"But why should Mrs. Grant ask Fanny?" said Lady Bertram. "How came she to
think of asking Fanny? Fanny never dines there, you know, in this sort of way. I
cannot spare her, and I am sure she does not want to go. Fanny, you do not
want to go, do you?"
"If you put such a question to her," cried Edmund, preventing his cousin's
speaking, "Fanny will immediately say No; but I am sure, my dear mother, she
would like to go; and I can see no reason why she should not."
"I cannot imagine why Mrs. Grant should think of asking her? She never did
before. She used to ask your sisters now and then, but she never asked Fanny."
"If you cannot do without me, ma'am--" said Fanny, in a self-denying tone.
"But my mother will have my father with her all the evening."
"To be sure, so I shall."
"Suppose you take my father's opinion, ma'am."
"That's well thought of. So I will, Edmund. I will ask Sir Thomas, as soon as he
comes in, whether I can do without her."
"As you please, ma'am, on that head; but I meant my father's opinion as to the
propriety of the invitation's being accepted or not; and I think he will consider it a
right thing by Mrs. Grant, as well as by Fanny, that being the first invitation it
should be accepted."
"I do not know. We will ask him. But he will be very much surprised that Mrs.
Grant should ask Fanny at all."
There was nothing more to be said, or that could be said to any purpose, till Sir
Thomas were present; but the subject involving, as it did, her own evening's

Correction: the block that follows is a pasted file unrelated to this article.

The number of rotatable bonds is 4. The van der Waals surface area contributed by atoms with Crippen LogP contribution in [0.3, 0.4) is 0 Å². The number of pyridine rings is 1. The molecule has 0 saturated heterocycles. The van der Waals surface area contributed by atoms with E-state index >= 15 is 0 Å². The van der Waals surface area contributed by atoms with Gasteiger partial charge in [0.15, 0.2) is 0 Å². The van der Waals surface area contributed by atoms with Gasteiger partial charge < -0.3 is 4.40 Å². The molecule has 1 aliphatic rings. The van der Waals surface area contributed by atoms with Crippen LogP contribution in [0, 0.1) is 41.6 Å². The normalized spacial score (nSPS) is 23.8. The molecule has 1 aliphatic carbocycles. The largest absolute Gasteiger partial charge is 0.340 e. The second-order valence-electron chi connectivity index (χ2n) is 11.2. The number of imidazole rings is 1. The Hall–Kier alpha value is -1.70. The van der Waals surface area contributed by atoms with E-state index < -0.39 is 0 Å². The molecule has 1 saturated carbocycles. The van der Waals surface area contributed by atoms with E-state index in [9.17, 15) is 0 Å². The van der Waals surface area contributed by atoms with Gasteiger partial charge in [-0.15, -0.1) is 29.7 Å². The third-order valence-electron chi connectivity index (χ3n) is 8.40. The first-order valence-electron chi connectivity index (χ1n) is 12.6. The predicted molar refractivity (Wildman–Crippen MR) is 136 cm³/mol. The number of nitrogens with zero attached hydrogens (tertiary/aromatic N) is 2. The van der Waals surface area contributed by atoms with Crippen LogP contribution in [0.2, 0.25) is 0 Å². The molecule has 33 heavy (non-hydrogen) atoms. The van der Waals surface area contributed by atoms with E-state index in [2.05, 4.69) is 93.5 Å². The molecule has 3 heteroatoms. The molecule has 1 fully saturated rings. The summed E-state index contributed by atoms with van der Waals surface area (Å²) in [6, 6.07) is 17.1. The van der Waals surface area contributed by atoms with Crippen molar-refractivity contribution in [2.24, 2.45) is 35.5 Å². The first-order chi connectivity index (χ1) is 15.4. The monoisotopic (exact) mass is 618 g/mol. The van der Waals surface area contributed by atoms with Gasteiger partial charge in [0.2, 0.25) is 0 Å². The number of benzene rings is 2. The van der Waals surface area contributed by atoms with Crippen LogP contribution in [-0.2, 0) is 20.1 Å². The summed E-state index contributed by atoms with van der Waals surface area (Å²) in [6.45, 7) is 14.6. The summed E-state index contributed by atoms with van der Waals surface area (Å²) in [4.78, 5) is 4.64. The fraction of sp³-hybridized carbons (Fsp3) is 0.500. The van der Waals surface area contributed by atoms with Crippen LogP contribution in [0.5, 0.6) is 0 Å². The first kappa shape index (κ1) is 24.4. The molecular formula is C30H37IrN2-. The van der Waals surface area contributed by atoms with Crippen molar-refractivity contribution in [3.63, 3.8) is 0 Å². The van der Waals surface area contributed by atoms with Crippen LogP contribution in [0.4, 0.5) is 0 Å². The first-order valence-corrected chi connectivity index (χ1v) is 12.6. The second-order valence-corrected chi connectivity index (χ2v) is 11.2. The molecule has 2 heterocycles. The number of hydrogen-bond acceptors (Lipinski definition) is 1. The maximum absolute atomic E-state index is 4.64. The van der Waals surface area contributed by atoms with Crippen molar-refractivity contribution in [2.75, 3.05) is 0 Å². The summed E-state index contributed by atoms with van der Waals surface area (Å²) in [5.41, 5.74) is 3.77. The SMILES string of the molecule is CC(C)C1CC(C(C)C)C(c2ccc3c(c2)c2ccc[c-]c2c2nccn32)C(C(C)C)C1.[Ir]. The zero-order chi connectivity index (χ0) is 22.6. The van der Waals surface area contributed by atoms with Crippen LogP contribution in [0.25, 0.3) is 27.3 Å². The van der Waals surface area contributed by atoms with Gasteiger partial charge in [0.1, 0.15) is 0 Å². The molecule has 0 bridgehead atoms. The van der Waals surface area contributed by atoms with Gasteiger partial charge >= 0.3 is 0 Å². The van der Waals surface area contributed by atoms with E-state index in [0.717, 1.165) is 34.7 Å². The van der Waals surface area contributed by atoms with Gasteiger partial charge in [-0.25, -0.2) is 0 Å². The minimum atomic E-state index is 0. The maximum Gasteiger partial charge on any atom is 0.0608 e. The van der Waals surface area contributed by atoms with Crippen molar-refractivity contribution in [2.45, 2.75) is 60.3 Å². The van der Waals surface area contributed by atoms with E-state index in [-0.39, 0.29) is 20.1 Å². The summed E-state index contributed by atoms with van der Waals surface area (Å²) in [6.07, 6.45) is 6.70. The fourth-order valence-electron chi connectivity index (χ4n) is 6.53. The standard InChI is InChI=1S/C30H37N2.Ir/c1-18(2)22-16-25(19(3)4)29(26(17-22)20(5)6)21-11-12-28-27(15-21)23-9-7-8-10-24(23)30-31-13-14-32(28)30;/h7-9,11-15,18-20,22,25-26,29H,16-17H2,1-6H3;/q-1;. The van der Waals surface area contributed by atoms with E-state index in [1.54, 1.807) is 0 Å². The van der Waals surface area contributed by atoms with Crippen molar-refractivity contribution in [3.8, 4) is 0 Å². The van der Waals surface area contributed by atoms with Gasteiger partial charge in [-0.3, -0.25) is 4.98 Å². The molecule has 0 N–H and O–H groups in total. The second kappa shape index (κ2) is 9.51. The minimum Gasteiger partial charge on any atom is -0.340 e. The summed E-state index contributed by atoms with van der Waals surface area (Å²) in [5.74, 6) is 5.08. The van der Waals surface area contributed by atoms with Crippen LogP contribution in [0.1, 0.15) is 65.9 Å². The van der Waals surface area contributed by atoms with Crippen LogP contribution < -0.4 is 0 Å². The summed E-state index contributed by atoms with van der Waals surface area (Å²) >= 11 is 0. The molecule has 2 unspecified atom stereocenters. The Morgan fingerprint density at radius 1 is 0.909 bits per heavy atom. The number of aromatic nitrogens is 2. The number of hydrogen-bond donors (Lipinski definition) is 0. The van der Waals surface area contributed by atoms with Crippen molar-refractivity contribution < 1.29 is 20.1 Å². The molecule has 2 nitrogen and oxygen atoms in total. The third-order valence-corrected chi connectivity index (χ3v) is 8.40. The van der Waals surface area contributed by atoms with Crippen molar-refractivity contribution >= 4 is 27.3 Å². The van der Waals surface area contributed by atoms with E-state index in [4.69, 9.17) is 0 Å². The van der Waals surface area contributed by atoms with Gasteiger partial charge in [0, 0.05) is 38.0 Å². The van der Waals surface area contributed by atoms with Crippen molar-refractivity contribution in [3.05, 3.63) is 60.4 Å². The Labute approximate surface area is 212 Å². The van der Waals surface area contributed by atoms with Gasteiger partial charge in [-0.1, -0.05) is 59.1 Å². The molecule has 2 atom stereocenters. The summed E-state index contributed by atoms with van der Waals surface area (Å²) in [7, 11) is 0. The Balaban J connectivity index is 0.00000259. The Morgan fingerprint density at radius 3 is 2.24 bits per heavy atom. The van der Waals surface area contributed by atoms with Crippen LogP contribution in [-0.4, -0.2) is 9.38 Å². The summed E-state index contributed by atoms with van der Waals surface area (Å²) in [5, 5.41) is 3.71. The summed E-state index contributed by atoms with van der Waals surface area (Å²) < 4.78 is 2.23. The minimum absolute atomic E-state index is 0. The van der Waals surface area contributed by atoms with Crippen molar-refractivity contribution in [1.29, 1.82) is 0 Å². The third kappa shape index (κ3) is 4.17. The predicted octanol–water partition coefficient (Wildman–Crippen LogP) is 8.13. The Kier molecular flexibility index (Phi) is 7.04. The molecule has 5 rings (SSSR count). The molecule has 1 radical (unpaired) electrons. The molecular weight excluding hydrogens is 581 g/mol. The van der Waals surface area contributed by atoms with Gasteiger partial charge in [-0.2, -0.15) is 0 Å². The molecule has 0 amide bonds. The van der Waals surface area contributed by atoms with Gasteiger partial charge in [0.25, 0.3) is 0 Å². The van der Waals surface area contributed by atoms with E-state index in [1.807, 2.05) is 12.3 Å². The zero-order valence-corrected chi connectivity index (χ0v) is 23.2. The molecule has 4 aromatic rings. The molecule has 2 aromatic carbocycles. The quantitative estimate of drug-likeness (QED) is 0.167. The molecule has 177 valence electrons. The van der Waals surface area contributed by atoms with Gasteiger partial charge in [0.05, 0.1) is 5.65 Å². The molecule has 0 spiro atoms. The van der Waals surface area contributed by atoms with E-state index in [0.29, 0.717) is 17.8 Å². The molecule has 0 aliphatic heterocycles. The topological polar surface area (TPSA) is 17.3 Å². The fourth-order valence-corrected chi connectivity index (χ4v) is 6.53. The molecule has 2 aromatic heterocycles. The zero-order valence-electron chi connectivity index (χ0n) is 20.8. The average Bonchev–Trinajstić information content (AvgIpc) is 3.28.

comfort for the morrow, was so much uppermost in Lady Bertram's mind, that
half an hour afterwards, on his looking in for a minute in his way from his
plantation to his dressing-room, she called him back again, when he had almost
closed the door, with "Sir Thomas, stop a moment--I have something to say to
Her tone of calm languor, for she never took the trouble of raising her voice, was
always heard and attended to; and Sir Thomas came back. Her story began; and
Fanny immediately slipped out of the room; for to hear herself the subject of any
discussion with her uncle was more than her nerves could bear. She was
anxious, she knew-- more anxious perhaps than she ought to be--for what was it
after all whether she went or staid? but if her uncle were to be a great while
considering and deciding, and with very grave looks, and those grave looks
directed to her, and at last decide against her, she might not be able to appear
properly submissive and indifferent. Her cause, meanwhile, went on well. It
began, on Lady Bertram's part, with--"I have something to tell you that will
surprise you. Mrs. Grant has asked Fanny to dinner."
"Well," said Sir Thomas, as if waiting more to accomplish the surprise.
"Edmund wants her to go. But how can I spare her?"
"She will be late," said Sir Thomas, taking out his watch; "but what is your